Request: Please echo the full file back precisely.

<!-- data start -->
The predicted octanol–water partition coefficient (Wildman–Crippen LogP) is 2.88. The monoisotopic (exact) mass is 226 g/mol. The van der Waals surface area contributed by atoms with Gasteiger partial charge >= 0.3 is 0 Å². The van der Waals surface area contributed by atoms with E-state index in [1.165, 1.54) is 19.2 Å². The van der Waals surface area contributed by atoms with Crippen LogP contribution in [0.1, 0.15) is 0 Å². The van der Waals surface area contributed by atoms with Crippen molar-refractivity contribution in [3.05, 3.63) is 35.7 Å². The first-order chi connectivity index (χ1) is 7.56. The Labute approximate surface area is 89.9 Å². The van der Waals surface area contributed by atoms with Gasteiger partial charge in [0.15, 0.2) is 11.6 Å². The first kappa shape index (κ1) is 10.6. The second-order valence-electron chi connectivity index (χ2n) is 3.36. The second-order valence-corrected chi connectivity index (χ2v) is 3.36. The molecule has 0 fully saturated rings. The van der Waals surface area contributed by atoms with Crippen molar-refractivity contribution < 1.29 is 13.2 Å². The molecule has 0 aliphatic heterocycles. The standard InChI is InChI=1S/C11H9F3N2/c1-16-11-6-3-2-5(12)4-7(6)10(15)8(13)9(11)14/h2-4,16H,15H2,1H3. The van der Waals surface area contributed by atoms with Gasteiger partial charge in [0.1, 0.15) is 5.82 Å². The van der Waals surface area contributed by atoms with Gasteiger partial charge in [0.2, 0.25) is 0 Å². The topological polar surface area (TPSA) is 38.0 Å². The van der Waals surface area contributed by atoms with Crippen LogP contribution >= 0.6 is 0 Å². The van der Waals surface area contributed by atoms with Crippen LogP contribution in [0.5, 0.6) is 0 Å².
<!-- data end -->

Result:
The predicted octanol–water partition coefficient (Wildman–Crippen LogP) is 2.88. The monoisotopic (exact) mass is 226 g/mol. The van der Waals surface area contributed by atoms with Gasteiger partial charge >= 0.3 is 0 Å². The van der Waals surface area contributed by atoms with E-state index in [1.165, 1.54) is 19.2 Å². The van der Waals surface area contributed by atoms with Crippen LogP contribution in [0.1, 0.15) is 0 Å². The van der Waals surface area contributed by atoms with Crippen molar-refractivity contribution in [3.05, 3.63) is 35.7 Å². The first-order chi connectivity index (χ1) is 7.56. The Labute approximate surface area is 89.9 Å². The van der Waals surface area contributed by atoms with Gasteiger partial charge in [0.15, 0.2) is 11.6 Å². The first kappa shape index (κ1) is 10.6. The second-order valence-electron chi connectivity index (χ2n) is 3.36. The second-order valence-corrected chi connectivity index (χ2v) is 3.36. The molecule has 0 fully saturated rings. The van der Waals surface area contributed by atoms with Crippen molar-refractivity contribution < 1.29 is 13.2 Å². The molecule has 0 aliphatic heterocycles. The standard InChI is InChI=1S/C11H9F3N2/c1-16-11-6-3-2-5(12)4-7(6)10(15)8(13)9(11)14/h2-4,16H,15H2,1H3. The van der Waals surface area contributed by atoms with Gasteiger partial charge in [0.1, 0.15) is 5.82 Å². The van der Waals surface area contributed by atoms with Gasteiger partial charge in [0.2, 0.25) is 0 Å². The topological polar surface area (TPSA) is 38.0 Å². The van der Waals surface area contributed by atoms with Crippen LogP contribution >= 0.6 is 0 Å². The van der Waals surface area contributed by atoms with Crippen LogP contribution in [0.5, 0.6) is 0 Å².